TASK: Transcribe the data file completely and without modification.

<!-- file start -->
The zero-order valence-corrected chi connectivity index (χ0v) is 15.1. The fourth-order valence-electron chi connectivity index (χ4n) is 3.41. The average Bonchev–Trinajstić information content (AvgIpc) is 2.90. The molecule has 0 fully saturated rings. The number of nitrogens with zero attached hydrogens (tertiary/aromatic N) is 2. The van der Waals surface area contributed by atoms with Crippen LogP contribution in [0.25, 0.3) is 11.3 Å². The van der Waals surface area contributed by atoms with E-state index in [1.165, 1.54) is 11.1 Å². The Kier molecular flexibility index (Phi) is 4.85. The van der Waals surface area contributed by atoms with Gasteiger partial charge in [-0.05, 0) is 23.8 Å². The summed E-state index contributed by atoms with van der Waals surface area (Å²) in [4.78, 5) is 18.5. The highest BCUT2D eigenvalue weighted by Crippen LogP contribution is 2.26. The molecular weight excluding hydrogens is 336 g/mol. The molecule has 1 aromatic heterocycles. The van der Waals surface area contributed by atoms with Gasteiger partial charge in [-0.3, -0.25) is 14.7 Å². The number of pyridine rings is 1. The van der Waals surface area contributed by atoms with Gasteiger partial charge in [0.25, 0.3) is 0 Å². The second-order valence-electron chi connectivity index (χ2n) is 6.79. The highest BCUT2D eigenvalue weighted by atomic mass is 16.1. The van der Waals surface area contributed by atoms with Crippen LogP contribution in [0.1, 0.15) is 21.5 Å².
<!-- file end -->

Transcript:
The zero-order valence-corrected chi connectivity index (χ0v) is 15.1. The fourth-order valence-electron chi connectivity index (χ4n) is 3.41. The average Bonchev–Trinajstić information content (AvgIpc) is 2.90. The molecule has 0 fully saturated rings. The number of nitrogens with zero attached hydrogens (tertiary/aromatic N) is 2. The van der Waals surface area contributed by atoms with Crippen LogP contribution in [0.25, 0.3) is 11.3 Å². The van der Waals surface area contributed by atoms with E-state index in [1.165, 1.54) is 11.1 Å². The Kier molecular flexibility index (Phi) is 4.85. The van der Waals surface area contributed by atoms with Gasteiger partial charge in [-0.05, 0) is 23.8 Å². The summed E-state index contributed by atoms with van der Waals surface area (Å²) in [4.78, 5) is 18.5. The highest BCUT2D eigenvalue weighted by Crippen LogP contribution is 2.26. The molecular weight excluding hydrogens is 336 g/mol. The molecule has 1 aromatic heterocycles. The van der Waals surface area contributed by atoms with Gasteiger partial charge in [-0.3, -0.25) is 14.7 Å². The number of pyridine rings is 1. The van der Waals surface area contributed by atoms with Gasteiger partial charge in [0.25, 0.3) is 0 Å². The second-order valence-electron chi connectivity index (χ2n) is 6.79. The highest BCUT2D eigenvalue weighted by atomic mass is 16.1. The van der Waals surface area contributed by atoms with Crippen LogP contribution in [0.1, 0.15) is 21.5 Å².